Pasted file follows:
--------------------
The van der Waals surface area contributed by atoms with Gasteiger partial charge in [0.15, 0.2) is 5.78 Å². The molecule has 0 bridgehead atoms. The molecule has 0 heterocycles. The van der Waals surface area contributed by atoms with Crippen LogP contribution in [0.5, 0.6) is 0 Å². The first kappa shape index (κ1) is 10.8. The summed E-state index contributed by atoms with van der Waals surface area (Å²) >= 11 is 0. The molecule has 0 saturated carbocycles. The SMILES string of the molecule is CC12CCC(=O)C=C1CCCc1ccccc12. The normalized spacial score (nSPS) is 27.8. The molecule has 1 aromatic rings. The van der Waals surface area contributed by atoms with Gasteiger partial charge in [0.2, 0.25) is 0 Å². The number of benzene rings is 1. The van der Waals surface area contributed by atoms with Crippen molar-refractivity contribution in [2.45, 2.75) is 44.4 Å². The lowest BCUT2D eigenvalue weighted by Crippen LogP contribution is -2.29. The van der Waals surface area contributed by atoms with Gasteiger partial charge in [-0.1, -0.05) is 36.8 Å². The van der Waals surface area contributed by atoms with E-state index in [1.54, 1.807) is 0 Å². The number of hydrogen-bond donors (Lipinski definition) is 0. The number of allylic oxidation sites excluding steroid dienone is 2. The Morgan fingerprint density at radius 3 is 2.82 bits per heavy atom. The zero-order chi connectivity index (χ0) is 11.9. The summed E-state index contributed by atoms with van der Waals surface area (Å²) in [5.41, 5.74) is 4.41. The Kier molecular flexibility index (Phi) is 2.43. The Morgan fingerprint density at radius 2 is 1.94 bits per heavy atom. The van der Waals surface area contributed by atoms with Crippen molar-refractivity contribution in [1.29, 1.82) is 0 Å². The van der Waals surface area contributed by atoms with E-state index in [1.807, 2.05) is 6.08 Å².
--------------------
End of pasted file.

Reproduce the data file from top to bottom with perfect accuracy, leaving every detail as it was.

The van der Waals surface area contributed by atoms with Gasteiger partial charge in [0.15, 0.2) is 5.78 Å². The molecule has 0 bridgehead atoms. The molecule has 0 heterocycles. The van der Waals surface area contributed by atoms with Crippen LogP contribution in [0.5, 0.6) is 0 Å². The first kappa shape index (κ1) is 10.8. The summed E-state index contributed by atoms with van der Waals surface area (Å²) >= 11 is 0. The molecule has 0 saturated carbocycles. The SMILES string of the molecule is CC12CCC(=O)C=C1CCCc1ccccc12. The normalized spacial score (nSPS) is 27.8. The molecule has 1 aromatic rings. The van der Waals surface area contributed by atoms with Gasteiger partial charge in [0.2, 0.25) is 0 Å². The number of benzene rings is 1. The van der Waals surface area contributed by atoms with Crippen molar-refractivity contribution in [2.45, 2.75) is 44.4 Å². The lowest BCUT2D eigenvalue weighted by Crippen LogP contribution is -2.29. The van der Waals surface area contributed by atoms with Gasteiger partial charge in [-0.1, -0.05) is 36.8 Å². The van der Waals surface area contributed by atoms with E-state index in [1.54, 1.807) is 0 Å². The number of hydrogen-bond donors (Lipinski definition) is 0. The number of allylic oxidation sites excluding steroid dienone is 2. The Morgan fingerprint density at radius 3 is 2.82 bits per heavy atom. The zero-order chi connectivity index (χ0) is 11.9. The summed E-state index contributed by atoms with van der Waals surface area (Å²) in [5.41, 5.74) is 4.41. The Kier molecular flexibility index (Phi) is 2.43. The Morgan fingerprint density at radius 2 is 1.94 bits per heavy atom. The van der Waals surface area contributed by atoms with Crippen molar-refractivity contribution in [1.29, 1.82) is 0 Å². The van der Waals surface area contributed by atoms with E-state index in [1.807, 2.05) is 6.08 Å².